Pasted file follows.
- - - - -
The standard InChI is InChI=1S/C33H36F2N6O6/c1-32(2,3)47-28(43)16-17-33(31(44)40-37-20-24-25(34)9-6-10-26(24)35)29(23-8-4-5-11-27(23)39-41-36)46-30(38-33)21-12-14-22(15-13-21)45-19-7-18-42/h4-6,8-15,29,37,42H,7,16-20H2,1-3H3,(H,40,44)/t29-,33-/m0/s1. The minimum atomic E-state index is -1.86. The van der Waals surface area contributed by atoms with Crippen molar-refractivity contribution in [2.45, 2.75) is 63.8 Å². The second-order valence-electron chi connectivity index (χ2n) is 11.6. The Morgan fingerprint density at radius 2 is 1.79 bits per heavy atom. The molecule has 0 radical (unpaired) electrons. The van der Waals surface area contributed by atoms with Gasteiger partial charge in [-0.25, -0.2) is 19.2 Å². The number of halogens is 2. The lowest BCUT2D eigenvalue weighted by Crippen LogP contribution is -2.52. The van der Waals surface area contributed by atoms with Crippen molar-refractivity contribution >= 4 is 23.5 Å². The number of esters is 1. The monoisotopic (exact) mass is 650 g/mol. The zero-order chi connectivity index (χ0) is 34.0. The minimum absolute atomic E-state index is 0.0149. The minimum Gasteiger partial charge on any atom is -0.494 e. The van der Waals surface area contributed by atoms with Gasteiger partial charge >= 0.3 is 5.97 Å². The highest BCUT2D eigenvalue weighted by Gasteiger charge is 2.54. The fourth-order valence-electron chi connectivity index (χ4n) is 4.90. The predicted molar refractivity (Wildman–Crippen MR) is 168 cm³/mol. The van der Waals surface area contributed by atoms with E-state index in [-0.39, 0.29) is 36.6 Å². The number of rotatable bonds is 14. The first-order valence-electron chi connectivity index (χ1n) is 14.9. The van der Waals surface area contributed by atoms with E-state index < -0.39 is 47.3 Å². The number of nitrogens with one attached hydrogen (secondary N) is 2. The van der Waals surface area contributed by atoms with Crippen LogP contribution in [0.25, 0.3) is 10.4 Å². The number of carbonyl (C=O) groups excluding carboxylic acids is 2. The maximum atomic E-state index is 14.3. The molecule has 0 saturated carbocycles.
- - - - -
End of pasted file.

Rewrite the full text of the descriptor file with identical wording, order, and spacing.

The standard InChI is InChI=1S/C33H36F2N6O6/c1-32(2,3)47-28(43)16-17-33(31(44)40-37-20-24-25(34)9-6-10-26(24)35)29(23-8-4-5-11-27(23)39-41-36)46-30(38-33)21-12-14-22(15-13-21)45-19-7-18-42/h4-6,8-15,29,37,42H,7,16-20H2,1-3H3,(H,40,44)/t29-,33-/m0/s1. The minimum atomic E-state index is -1.86. The van der Waals surface area contributed by atoms with Crippen molar-refractivity contribution in [2.45, 2.75) is 63.8 Å². The second-order valence-electron chi connectivity index (χ2n) is 11.6. The Morgan fingerprint density at radius 2 is 1.79 bits per heavy atom. The molecule has 0 radical (unpaired) electrons. The van der Waals surface area contributed by atoms with Gasteiger partial charge in [-0.25, -0.2) is 19.2 Å². The number of halogens is 2. The lowest BCUT2D eigenvalue weighted by Crippen LogP contribution is -2.52. The van der Waals surface area contributed by atoms with Crippen molar-refractivity contribution >= 4 is 23.5 Å². The number of esters is 1. The monoisotopic (exact) mass is 650 g/mol. The zero-order chi connectivity index (χ0) is 34.0. The minimum absolute atomic E-state index is 0.0149. The minimum Gasteiger partial charge on any atom is -0.494 e. The van der Waals surface area contributed by atoms with Gasteiger partial charge >= 0.3 is 5.97 Å². The highest BCUT2D eigenvalue weighted by Gasteiger charge is 2.54. The fourth-order valence-electron chi connectivity index (χ4n) is 4.90. The predicted molar refractivity (Wildman–Crippen MR) is 168 cm³/mol. The van der Waals surface area contributed by atoms with E-state index in [-0.39, 0.29) is 36.6 Å². The number of rotatable bonds is 14. The first-order valence-electron chi connectivity index (χ1n) is 14.9. The van der Waals surface area contributed by atoms with E-state index < -0.39 is 47.3 Å². The number of nitrogens with one attached hydrogen (secondary N) is 2. The van der Waals surface area contributed by atoms with Crippen LogP contribution in [0.25, 0.3) is 10.4 Å². The number of carbonyl (C=O) groups excluding carboxylic acids is 2. The maximum atomic E-state index is 14.3. The molecule has 0 saturated carbocycles.